Q: The text is free of significant interface issues, including navigation problems, distortion of images/charts, and any other display features that may distract or confuse the reader

The UI is clunky, dated, and quite annoying. Given that students must download a massive pdf file, a table of contents would have helped immeasurably negotiate the document. Still, a text heavy pdf file is not the most user friendly interface I've seen.

Interface Rating: 2 out of 5

Q: The text contains no grammatical errors

None that I could find.

Grammar Rating: 5 out of 5

Q: The text is not culturally insensitive or offensive in any way. It should make use of examples that are inclusive of a variety of races, ethnicities, and backgrounds

I did not find the text insensitive or offensive in any way.

Cultural Relevance Rating: 5 out of 5

Q: Are there any other comments you would like to make about this book, for example, its appropriateness in a Canadian context or specific updates you think need to be made?

2. Reviewed by: Dr. Gagun S. Chhina
  • Institution: Langara College
  • Title/Position: Lecturer
  • Overall Rating: 3.4 out of 5
  • Date:
  • License: Creative Commons License

Q: The text covers all areas and ideas of the subject appropriately and provides an effective index and/or glossary

I do not see a table of contents or a glossary in either the PDF or Word textbook versions. A lack of both a table of contents, an index and a glossary of terms makes this textbook very different to navigate. I can see many first year students, particularly if English is there second language, becoming frustrated with trying explore this book.

With that being said, for a first year sociology textbook, the textbook covers the topics required (e.g. culture, sex, gender and race). However, a lack of an index, glossary, and table of contents makes this textbook very difficult to use.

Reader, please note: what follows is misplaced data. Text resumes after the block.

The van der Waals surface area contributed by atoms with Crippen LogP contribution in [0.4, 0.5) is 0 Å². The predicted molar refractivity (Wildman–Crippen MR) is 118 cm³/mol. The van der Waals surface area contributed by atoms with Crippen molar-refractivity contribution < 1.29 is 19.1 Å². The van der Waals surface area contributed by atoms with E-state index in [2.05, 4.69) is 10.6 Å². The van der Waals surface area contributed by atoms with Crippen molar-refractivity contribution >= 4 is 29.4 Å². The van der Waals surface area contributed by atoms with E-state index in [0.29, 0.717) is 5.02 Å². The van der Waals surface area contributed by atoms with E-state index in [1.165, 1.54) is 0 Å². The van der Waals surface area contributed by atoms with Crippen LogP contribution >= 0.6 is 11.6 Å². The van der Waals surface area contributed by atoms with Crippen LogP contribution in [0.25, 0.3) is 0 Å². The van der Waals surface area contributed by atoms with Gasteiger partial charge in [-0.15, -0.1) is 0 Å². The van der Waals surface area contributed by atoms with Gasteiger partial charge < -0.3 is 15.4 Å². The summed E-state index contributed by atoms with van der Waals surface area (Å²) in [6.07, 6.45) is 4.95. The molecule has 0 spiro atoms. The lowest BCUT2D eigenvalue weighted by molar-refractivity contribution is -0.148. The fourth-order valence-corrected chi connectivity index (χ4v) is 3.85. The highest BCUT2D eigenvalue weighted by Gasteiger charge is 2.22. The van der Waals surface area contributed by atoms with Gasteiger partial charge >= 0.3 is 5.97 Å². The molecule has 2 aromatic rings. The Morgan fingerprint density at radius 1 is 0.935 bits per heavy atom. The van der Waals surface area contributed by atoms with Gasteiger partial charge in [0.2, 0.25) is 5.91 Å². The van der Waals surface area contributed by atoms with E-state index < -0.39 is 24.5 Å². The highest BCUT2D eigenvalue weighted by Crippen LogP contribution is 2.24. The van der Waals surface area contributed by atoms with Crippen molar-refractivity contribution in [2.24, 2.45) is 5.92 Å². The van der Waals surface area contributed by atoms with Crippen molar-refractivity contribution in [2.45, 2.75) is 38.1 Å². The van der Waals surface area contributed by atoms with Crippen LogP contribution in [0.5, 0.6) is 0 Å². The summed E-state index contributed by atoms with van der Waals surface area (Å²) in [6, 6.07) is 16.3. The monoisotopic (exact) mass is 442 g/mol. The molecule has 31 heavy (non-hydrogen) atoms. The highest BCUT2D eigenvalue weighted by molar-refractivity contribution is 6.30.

Comprehensiveness Rating: 3 out of 5

Q: Content is accurate, error-free and unbiased

The diagrams are all quite easy to follow and clear. However, the majority of the diagrams and supplementary material from the United States. I find that Canadian students relate better to Canadian data. For example figure 1.1 shows American Presidents, Also, the data used in the figures is often not from students which represent the student population in Canada. On page 124 the chart depicts how children correlate obedience to learning. However, the countries listed - Mexico, Egypt, United States, Iceland, Denmark - are not countries that my students would relate to (other than the exception of the United States. Countries such as Canada, China, India, Brazil, Vietnam would serve as much better examples. The formatting in a few places is also strange. For example, the title for Figure 3.7 is on a different page than the chart. The aforementioned issue of relevant data is throughout the textbook, another example is in Figure 6.20, which illustrates race, ethnicity and poverty, the groups shown are Latino, African American and Asian.

The charts themselves use data that is not well sourced. For example, Figure 3.10 states that the source is from a general data survey from 2008. Firstly, this data is over ten years old, but secondly and more importantly, what is a General Social Survey? Using information from Census Canada would be more credible. The first time that the General Social Survey is mentioned is on page 16, states that the survey "was given to a national random sample of Americans". This again, makes the textbook less relevant to Canadian students. Also, there is no description that I could find that explains what the General Social Survey is.

Content Accuracy Rating: 3 out of 5

Q: Content is up-to-date, but not in a way that will quickly make the text obsolete within a short period of time. The text is written and/or arranged in such a way that necessary updates will be relatively easy and straightforward to implement